How to Remove Fleas From Your Pet

If your dog or cat has fleas, medication is a must. Getting the bugs off your pet is important, too. It cuts down the number of itchy, irritating bites your pet gets -- and helps keep fleas out of your home.

How do you do it?

1. Give Your Pet a Bath

Just lukewarm water, or water and a mild soap, can help get fleas off your pet’s fur and skin. If you’re thinking about using a flea shampoo or something similar, talk to your veterinarian first. If your pet is allergic to fleas (your vet may call it flea allergy dermatitis), its skin might be especially sensitive. That’s also true if your pet has any other open wounds or “raw spots” on its skin. Some of the chemicals in flea products can make irritation and infections worse.

While a bath can help your pet, it’s not a must. If you’re worried about how your pet will react, it’s OK to skip this step.

2. Comb Your Pet’s Hair Using a Fine-Tooth Flea Comb

The teeth on a flea comb are spaced to trap fleas while they allow your pet’s fur to pass through. Flea combs also help remove flea poop, sometimes called “flea dirt” -- dark brown or black specks that look like pepper flakes. Be sure to take special care while you comb around your pet’s neck and tail areas. That’s where fleas tend to feed.  

3. Kill the Fleas

The little buggers are usually between the size of a poppy seed and a sesame seed, and they're brown or reddish brown. If you see a flea on the flea comb, dunk the comb into hot, soapy water to kill the flea. Don’t try to crush fleas. They jump quickly and can be hard to kill by hand.

4. Do Regular Checks

If your pet has a history of fleas, comb your friend with a flea comb at least once a week until you’re sure that your home and pet are free of fleas. 


5. Let Your Pet Groom Itself

Cats clean themselves more when they have fleas. They’re not just itching. Researchers say the extra work helps cats get rid of fleas. Many dogs also groom themselves more often when they have fleas. In most cases, that’s OK. But if your pet is nipping, chewing, or scratching at itself enough that you notice hair loss or red, inflamed, or bloody skin, call your vet right away. Your animal may have an infection or a flea allergy.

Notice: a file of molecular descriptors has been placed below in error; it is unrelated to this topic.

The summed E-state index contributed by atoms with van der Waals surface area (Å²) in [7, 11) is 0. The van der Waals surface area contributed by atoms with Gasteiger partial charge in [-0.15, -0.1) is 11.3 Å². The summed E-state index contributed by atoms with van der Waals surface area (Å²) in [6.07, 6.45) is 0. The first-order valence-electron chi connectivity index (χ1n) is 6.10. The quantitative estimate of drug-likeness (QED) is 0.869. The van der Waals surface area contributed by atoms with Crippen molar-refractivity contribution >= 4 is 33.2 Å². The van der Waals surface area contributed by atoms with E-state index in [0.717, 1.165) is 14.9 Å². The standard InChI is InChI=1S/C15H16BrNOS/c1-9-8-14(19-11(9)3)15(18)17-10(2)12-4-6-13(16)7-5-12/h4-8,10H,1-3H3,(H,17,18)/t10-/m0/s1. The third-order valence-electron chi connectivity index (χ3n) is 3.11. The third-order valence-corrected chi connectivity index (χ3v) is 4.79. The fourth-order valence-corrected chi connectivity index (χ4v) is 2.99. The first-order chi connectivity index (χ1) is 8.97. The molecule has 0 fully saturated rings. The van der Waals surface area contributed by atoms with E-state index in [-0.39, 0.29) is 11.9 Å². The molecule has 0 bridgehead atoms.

Keep in mind that you may not find fleas on your pet, even if your vet has confirmed your pet has been bitten by fleas. They live in carpets, bedding, and other surfaces in your home. They jump onto pets (and sometimes humans) to eat, but they usually don’t stay once they’re done eating.

If you're not sure if your pet has fleas, see your vet to make sure. 

WebMD Veterinary Reference Reviewed by Amy Flowers, DVM on April 19, 2021



Elizabeth A. Layne, DVM, clinical instructor of dermatology and allergy, University of Wisconsin-Madison School of Veterinary Medicine.

Ari Zabell, DVM, veterinarian and client advocate, Banfield Pet Hospital, Portland, OR.

Applied Animal Behavioral Science: “Grooming and control of fleas in cats.”

Merck Manual: Veterinary Manual: “Flea Allergy Dermatitis.” 

Natural Resources Defense Council: “Nontoxic Ways to Protect Pets.” 

American Society for the Prevention of Cruelty to Animals: “Fleas and Ticks.”

U.S. Environmental Protection Agency: “Controlling Fleas and Ticks Around Your Home.”

© 2021 WebMD, LLC. All rights reserved.


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